Mortgage Information

Mortgage Types


Brits unsure about fixed rate mortgage deals

31/07/2007

Nearly 50 per cent of Britons feel that long-term fixed rate mortgages is the way forward, Abbey National Building Society follows up.

At this stage short term offers and increasing interest rates make lenders switch their mortgage when their standard deal expires, a fee is charged if the mortgage holders decides to switch.

Sue Hayes, Director of Abbey Mortgages commented, “This is borne out by Abbey’s own experience - we have launched 25-year mortgage products in the past - all of which had limited demand. We continue to see increasingly strong demand for our five and 10 year fixed deals.”

More reviews indicated that 86 per cent of mortgage holders thought a fixed rate mortgage gave maximum security, nearly 48 per cent thought a 25 year fix would be attractive due to interest rates increasing each month. 37 per cent stated it would save people remortgaging, leaving 26 per cent saying you could avoid paying switching fees.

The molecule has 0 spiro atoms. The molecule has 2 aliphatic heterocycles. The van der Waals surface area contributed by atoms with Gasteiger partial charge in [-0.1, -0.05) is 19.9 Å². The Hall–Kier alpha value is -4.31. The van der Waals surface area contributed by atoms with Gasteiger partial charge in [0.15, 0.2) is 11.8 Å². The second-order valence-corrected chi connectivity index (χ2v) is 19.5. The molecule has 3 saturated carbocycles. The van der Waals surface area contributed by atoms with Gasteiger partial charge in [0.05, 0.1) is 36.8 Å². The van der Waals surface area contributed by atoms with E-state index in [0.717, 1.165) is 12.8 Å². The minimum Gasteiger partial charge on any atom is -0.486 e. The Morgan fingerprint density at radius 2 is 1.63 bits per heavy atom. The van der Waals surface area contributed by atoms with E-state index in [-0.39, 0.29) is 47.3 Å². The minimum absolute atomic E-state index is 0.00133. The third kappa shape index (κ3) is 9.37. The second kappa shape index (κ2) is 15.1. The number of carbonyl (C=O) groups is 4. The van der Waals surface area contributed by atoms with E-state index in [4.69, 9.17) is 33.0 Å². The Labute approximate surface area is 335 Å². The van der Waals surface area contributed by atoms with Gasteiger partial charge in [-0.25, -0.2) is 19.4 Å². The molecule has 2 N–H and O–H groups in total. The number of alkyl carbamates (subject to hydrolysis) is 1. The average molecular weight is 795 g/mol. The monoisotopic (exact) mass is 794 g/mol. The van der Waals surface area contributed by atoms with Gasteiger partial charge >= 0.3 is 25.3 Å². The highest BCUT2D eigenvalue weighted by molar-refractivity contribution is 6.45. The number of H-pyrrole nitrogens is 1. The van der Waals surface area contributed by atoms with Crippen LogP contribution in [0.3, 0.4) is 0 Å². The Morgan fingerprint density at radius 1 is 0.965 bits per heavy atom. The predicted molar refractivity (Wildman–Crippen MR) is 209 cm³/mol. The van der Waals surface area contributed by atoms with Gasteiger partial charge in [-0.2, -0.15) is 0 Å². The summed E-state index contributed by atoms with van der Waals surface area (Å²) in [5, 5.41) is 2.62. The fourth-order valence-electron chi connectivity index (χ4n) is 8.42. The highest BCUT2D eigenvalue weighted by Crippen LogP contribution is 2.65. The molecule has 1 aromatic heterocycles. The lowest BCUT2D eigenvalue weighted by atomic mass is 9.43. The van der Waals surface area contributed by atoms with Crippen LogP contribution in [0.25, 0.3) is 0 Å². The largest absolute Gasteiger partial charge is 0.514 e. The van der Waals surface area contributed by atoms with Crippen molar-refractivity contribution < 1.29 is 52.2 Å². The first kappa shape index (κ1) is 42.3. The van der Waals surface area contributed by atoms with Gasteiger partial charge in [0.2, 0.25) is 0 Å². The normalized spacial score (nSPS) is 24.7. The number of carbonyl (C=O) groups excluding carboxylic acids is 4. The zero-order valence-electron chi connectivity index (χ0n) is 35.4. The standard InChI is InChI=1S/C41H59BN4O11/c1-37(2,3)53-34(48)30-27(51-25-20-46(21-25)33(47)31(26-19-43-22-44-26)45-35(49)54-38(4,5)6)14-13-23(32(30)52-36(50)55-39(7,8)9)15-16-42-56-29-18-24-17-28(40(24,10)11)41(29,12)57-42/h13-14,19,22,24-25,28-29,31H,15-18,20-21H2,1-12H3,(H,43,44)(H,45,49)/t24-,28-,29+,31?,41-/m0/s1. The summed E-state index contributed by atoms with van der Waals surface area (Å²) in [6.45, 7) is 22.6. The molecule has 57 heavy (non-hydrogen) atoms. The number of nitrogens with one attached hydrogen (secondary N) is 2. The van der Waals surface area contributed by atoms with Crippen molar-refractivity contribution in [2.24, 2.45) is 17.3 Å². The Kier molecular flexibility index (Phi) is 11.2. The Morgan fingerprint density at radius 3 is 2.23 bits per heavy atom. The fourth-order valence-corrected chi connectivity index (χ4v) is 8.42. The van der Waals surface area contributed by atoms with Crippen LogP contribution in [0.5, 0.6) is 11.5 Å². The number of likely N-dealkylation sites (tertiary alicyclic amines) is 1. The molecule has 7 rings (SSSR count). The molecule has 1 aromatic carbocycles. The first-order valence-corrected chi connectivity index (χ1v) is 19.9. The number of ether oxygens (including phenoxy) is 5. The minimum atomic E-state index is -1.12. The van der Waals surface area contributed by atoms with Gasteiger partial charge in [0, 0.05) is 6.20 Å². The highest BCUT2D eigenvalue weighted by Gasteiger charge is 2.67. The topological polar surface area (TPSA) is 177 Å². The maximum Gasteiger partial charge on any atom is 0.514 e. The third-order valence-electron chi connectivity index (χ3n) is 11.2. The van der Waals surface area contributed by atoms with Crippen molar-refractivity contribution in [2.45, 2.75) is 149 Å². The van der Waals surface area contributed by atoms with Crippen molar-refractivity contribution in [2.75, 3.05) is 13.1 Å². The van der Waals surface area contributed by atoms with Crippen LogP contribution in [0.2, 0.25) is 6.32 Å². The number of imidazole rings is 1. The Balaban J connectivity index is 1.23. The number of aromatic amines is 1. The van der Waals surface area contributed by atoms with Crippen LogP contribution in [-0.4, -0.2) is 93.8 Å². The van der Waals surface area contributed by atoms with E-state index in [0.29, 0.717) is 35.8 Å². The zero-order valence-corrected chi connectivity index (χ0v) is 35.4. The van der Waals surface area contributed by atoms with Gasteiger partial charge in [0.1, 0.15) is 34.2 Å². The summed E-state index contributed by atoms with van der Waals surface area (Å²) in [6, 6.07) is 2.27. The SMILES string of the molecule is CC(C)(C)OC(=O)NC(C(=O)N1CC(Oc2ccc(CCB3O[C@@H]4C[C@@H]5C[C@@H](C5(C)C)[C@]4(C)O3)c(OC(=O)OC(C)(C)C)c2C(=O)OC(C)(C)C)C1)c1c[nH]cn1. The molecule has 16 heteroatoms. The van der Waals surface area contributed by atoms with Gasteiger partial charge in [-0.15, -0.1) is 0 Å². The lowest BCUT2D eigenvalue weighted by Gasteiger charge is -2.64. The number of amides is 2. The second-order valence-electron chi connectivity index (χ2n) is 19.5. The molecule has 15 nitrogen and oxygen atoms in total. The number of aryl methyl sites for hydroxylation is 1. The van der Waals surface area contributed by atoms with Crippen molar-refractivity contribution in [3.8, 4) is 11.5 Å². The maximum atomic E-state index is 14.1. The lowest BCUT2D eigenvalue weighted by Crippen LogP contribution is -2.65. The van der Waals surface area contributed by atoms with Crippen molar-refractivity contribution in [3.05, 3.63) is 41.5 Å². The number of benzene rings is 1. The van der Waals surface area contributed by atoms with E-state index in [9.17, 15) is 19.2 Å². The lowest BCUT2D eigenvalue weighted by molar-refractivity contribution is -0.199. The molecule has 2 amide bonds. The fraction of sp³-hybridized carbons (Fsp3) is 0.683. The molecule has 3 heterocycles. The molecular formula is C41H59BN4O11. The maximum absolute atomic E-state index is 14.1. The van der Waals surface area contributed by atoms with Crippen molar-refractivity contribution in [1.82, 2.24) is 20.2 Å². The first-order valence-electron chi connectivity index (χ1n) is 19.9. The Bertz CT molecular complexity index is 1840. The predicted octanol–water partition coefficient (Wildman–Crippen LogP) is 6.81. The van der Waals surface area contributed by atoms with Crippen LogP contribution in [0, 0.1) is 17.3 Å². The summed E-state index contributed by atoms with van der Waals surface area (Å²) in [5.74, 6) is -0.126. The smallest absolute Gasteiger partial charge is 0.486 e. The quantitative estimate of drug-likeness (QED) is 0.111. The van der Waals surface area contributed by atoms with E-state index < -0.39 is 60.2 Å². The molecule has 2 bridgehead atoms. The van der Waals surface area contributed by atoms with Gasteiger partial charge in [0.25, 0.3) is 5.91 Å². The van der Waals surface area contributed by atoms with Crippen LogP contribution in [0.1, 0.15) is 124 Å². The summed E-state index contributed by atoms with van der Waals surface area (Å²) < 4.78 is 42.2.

Sue Hayes added,  “Given the great cultural and economic changes we’ve seen in the past 25 years, this is not surprising. Few people are prepared to commit themselves to a deal for a quarter of a century.”

Nationwide introduced a 25-year fixed rate mortgage towards the start of 2007, leaving them to release it a month later because borrowers were not interested.